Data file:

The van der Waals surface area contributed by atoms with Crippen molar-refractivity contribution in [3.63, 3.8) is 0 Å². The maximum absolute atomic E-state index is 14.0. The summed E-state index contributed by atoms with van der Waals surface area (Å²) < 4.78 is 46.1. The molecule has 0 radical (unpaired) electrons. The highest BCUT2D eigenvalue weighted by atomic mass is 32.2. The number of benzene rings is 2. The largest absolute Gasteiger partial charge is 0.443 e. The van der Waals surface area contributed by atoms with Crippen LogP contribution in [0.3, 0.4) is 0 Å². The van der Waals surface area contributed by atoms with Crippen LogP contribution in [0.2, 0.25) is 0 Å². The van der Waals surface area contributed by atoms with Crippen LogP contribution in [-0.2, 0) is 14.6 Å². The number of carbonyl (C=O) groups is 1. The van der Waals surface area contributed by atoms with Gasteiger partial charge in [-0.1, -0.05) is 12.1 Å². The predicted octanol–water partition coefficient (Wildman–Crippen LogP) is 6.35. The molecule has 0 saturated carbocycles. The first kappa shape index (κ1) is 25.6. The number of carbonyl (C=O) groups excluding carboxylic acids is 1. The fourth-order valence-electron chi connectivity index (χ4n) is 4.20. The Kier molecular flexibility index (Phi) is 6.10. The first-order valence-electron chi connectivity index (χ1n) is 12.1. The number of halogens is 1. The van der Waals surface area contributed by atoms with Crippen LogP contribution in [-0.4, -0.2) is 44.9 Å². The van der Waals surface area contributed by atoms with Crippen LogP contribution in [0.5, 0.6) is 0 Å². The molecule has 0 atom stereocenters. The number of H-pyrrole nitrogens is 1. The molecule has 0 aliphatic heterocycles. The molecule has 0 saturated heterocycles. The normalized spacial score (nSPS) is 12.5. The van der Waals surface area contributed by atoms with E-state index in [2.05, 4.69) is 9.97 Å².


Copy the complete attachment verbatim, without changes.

The van der Waals surface area contributed by atoms with Crippen molar-refractivity contribution in [3.63, 3.8) is 0 Å². The maximum absolute atomic E-state index is 14.0. The summed E-state index contributed by atoms with van der Waals surface area (Å²) < 4.78 is 46.1. The molecule has 0 radical (unpaired) electrons. The highest BCUT2D eigenvalue weighted by atomic mass is 32.2. The number of benzene rings is 2. The largest absolute Gasteiger partial charge is 0.443 e. The van der Waals surface area contributed by atoms with Crippen LogP contribution in [0.3, 0.4) is 0 Å². The van der Waals surface area contributed by atoms with Crippen LogP contribution in [0.2, 0.25) is 0 Å². The van der Waals surface area contributed by atoms with Crippen LogP contribution in [-0.2, 0) is 14.6 Å². The number of carbonyl (C=O) groups is 1. The van der Waals surface area contributed by atoms with Gasteiger partial charge in [-0.1, -0.05) is 12.1 Å². The predicted octanol–water partition coefficient (Wildman–Crippen LogP) is 6.35. The molecule has 0 saturated carbocycles. The first kappa shape index (κ1) is 25.6. The number of carbonyl (C=O) groups excluding carboxylic acids is 1. The fourth-order valence-electron chi connectivity index (χ4n) is 4.20. The Kier molecular flexibility index (Phi) is 6.10. The first-order valence-electron chi connectivity index (χ1n) is 12.1. The number of halogens is 1. The van der Waals surface area contributed by atoms with Crippen LogP contribution in [-0.4, -0.2) is 44.9 Å². The van der Waals surface area contributed by atoms with Crippen LogP contribution in [0.5, 0.6) is 0 Å². The molecule has 0 atom stereocenters. The number of H-pyrrole nitrogens is 1. The molecule has 0 aliphatic heterocycles. The molecule has 0 saturated heterocycles. The normalized spacial score (nSPS) is 12.5. The van der Waals surface area contributed by atoms with E-state index in [2.05, 4.69) is 9.97 Å².